Among the numerous charities of the AY Foundation include the annual search for the Blessed Mother Teresa of Calcutta Awardee for selfless humanitarian service, the donation of the P52.5 million Enrique Yuchengco Hall at De La Salle University, the 1,100-seat Teresa Yuchengco Auditorium inside the hall, the 100-bed Doña Maria Yuchengco Charity Wing for the poor at the Our Lady of Peace Hospital along Aguinaldo Highway in Cavite, and many others

Even his worst critics and most bitter corporate rivals acknowledge that Yuchengco is a financial genius and an astute business strategist. He is also a great judge of character and knows how to recruit the most brilliant minds to help him build up YGC like Carlos P. Romulo, Sen. Gaudencio Antonino, former Senate President Mariano Cuenco, ex-Prime Minister Cesar Virata and Harvard-trained ex-Trade Secretary and former SGV Group chairman Rizalino "Roy" Navarro. His allies said it would be unfair to ignore or diminish Yuchengco’s pioneering efforts in the Philippine insurance and finance industries, which are crucial to nation-building.

It would be a big tragedy if the Pacific Plans controversy, which is only a small part of his vast business empire, is mishandled and allowed to overshadow Yuchengco’s long and eventful business career

What are the secrets of his business success? Alfonso Yuchengco explained, "The elements of success are luck, hard work and discipline. As I have said, no matter how smart you are, how hardworking you are, if you are not lucky, you will not succeed. As for hard work, you cannot just depend on people to work for you. You have to show the way. Discipline is very important." Will Yuchengco be lucky again this time around, in overcoming the Pacific Plans problem and repairing whatever damage it has caused?

He said, "A million, a hundred million, even a billion can be lost in a day, but a good name is forever. And so, for me, a good name is much more important."

What daring moves or what personal sacrifices will the tycoon undertake to safeguard his family’s reputation, which has been badly shaken and severely challenged – whether fairly or unfairly – by the troubles with former subsidiary Pacific Plans Inc.?

We shall soon see. * * *
Thanks for all your messages. Comments are welcome at,, or PO Box 14277, Ortigas Center, Pasig City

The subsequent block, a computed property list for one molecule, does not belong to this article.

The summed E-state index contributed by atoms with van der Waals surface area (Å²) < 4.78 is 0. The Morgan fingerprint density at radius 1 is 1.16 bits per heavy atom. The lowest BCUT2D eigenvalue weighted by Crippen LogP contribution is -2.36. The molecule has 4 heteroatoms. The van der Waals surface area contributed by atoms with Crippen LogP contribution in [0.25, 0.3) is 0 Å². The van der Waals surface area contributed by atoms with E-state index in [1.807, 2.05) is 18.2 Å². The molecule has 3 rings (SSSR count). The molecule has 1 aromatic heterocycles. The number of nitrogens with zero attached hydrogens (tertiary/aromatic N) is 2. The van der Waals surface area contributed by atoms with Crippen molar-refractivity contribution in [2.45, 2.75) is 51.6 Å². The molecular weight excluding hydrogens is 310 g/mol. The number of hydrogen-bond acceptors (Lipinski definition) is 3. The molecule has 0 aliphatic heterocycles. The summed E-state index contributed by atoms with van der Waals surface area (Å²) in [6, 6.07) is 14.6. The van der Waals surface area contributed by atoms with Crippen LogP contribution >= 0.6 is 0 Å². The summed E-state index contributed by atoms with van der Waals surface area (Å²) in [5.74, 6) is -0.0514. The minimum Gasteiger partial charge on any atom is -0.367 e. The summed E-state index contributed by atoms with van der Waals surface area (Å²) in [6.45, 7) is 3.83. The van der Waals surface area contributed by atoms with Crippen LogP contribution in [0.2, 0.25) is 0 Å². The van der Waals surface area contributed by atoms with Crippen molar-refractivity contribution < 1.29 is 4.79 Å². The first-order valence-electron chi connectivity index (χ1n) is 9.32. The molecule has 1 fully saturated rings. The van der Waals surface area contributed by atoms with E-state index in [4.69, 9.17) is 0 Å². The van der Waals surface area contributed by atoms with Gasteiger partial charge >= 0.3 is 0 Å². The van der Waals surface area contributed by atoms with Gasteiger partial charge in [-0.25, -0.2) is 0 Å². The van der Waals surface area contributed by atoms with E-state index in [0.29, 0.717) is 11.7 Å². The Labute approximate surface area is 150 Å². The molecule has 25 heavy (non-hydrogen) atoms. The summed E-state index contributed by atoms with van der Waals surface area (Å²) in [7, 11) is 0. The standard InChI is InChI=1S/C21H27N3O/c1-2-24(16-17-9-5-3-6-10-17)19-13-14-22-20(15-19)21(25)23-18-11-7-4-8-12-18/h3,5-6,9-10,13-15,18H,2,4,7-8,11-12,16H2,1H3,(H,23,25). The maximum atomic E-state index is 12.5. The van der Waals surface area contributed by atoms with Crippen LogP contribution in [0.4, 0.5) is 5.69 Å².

At Monday, May 16, 2005 4:16:00 PM, Anonymous Anonymous said...

Good for the previous poster who got another check besides the first tranche of tuition support.

I just came from PICC this afternoon. I decided to go after hearing the good news from a co-parent (same level as one of our sons) that she got her check which when totalled with the first one, was equivalent to last year's availment.

Well, well, well. It was a trip in vain. Out of our 2 availing plans for our sons, we got ZERO checks. The guy who attended to me showed me the printout where some names had "Addl" (meaning may tseke ka). Ours only had the code "TS" (meaning tuition support and nothing else). So before you all go there with high hopes, temper your expectations. Some got their money. Others like me left emptyhanded.

I filed a complaint and was told to call after 5 days their trunkline, 816-0000. Didnt someone say that that no one picks up the phone at the other end of that line?

Oh well, let's see what happens after 5 days.....

At Monday, May 16, 2005 4:17:00 PM, Anonymous Anonymous said...

If we will judge this case based on viewpoints of journalists and respected people in society, it will be alcuin papa vs. dozens of journalists and respected people.

So, I believe the coalition will run out of articles soon. But I am sure they will just keep on recycling old ones.

I even talked to my parent friends in an exclusive high school in QC. A big majority is for the rehab plan. I really wonder how many are anti-rehab compared to the pro-rehab.

At Monday, May 16, 2005 4:47:00 PM, Anonymous Anonymous said...


This is the main reason why the anti-rehab planholders are divided. This is something that goes against my basic principles. The members of their families have nothing to do with this, so this plan of yours really offends me. I believe in our cause but bringing their families on board is a different matter.

At Monday, May 16, 2005 6:44:00 PM, Anonymous Anonymous said...

Re the phone's not being answered at 8160000 you just have to be super patient. It gets answered after a long wait. Pray though the system isn't down. It was around 11 a.m. today. Note too that the person who answered (code 223) did keep her promise to phone back with info on my plan after telling me the system was down. At least. . .

ANother thing, yes, please spare the wives and children of directors et al. particularly if the children are young (of school age). It's not fair to punish them for the sins of their father/mother.

At Monday, May 16, 2005 8:29:00 PM, Blogger soleil said...

I would like to congratulate the organizers and the brains behind the PEP Coalition. We, shy parents and those who are willing to be just behind the scene but are willing to go the extra mile to fight for our childrens future will always be there.